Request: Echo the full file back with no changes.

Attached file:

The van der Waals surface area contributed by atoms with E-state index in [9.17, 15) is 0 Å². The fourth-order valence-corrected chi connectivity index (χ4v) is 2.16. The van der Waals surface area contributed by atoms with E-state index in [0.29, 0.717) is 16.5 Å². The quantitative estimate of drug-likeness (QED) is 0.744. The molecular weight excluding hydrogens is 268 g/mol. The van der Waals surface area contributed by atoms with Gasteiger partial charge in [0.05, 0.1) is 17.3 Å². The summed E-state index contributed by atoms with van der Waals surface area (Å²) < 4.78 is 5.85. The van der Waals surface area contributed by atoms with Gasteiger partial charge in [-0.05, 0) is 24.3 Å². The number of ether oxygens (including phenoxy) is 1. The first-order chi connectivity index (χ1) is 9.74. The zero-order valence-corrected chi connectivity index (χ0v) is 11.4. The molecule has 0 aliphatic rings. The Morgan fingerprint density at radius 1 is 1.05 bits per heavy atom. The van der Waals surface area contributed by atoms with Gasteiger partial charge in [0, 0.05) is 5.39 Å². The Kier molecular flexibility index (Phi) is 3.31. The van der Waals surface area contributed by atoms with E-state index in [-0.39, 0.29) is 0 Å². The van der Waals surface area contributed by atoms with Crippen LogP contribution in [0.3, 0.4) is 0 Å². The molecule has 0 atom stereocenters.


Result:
The van der Waals surface area contributed by atoms with E-state index in [9.17, 15) is 0 Å². The fourth-order valence-corrected chi connectivity index (χ4v) is 2.16. The van der Waals surface area contributed by atoms with E-state index in [0.29, 0.717) is 16.5 Å². The quantitative estimate of drug-likeness (QED) is 0.744. The molecular weight excluding hydrogens is 268 g/mol. The van der Waals surface area contributed by atoms with Gasteiger partial charge in [0.05, 0.1) is 17.3 Å². The summed E-state index contributed by atoms with van der Waals surface area (Å²) < 4.78 is 5.85. The van der Waals surface area contributed by atoms with Gasteiger partial charge in [-0.05, 0) is 24.3 Å². The number of ether oxygens (including phenoxy) is 1. The first-order chi connectivity index (χ1) is 9.74. The zero-order valence-corrected chi connectivity index (χ0v) is 11.4. The molecule has 0 aliphatic rings. The Morgan fingerprint density at radius 1 is 1.05 bits per heavy atom. The van der Waals surface area contributed by atoms with Gasteiger partial charge in [0, 0.05) is 5.39 Å². The Kier molecular flexibility index (Phi) is 3.31. The van der Waals surface area contributed by atoms with E-state index in [-0.39, 0.29) is 0 Å². The van der Waals surface area contributed by atoms with Crippen LogP contribution in [0.3, 0.4) is 0 Å². The molecule has 0 atom stereocenters.